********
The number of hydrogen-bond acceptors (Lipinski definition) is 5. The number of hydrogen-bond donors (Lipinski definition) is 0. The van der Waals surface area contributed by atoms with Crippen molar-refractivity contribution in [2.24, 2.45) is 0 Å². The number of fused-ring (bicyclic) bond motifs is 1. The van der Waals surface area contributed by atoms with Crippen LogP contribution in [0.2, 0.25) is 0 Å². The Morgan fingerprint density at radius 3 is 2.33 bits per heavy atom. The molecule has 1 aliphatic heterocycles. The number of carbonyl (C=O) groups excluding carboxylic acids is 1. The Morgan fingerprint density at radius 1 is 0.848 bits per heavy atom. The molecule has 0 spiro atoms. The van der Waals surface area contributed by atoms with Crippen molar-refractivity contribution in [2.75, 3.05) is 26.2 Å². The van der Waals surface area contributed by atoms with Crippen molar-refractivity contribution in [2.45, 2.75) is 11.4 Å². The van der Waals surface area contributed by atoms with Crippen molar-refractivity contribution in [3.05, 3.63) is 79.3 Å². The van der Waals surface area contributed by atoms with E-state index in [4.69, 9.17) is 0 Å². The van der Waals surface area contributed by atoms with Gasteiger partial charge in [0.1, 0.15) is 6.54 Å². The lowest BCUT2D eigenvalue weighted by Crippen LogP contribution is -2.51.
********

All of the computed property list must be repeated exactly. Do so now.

The number of hydrogen-bond acceptors (Lipinski definition) is 5. The number of hydrogen-bond donors (Lipinski definition) is 0. The van der Waals surface area contributed by atoms with Crippen molar-refractivity contribution in [2.24, 2.45) is 0 Å². The number of fused-ring (bicyclic) bond motifs is 1. The van der Waals surface area contributed by atoms with Crippen LogP contribution in [0.2, 0.25) is 0 Å². The Morgan fingerprint density at radius 3 is 2.33 bits per heavy atom. The molecule has 1 aliphatic heterocycles. The number of carbonyl (C=O) groups excluding carboxylic acids is 1. The Morgan fingerprint density at radius 1 is 0.848 bits per heavy atom. The molecule has 0 spiro atoms. The van der Waals surface area contributed by atoms with Crippen molar-refractivity contribution in [2.75, 3.05) is 26.2 Å². The van der Waals surface area contributed by atoms with Crippen molar-refractivity contribution in [2.45, 2.75) is 11.4 Å². The van der Waals surface area contributed by atoms with Crippen molar-refractivity contribution in [3.05, 3.63) is 79.3 Å². The van der Waals surface area contributed by atoms with E-state index in [4.69, 9.17) is 0 Å². The van der Waals surface area contributed by atoms with Gasteiger partial charge in [0.1, 0.15) is 6.54 Å². The lowest BCUT2D eigenvalue weighted by Crippen LogP contribution is -2.51.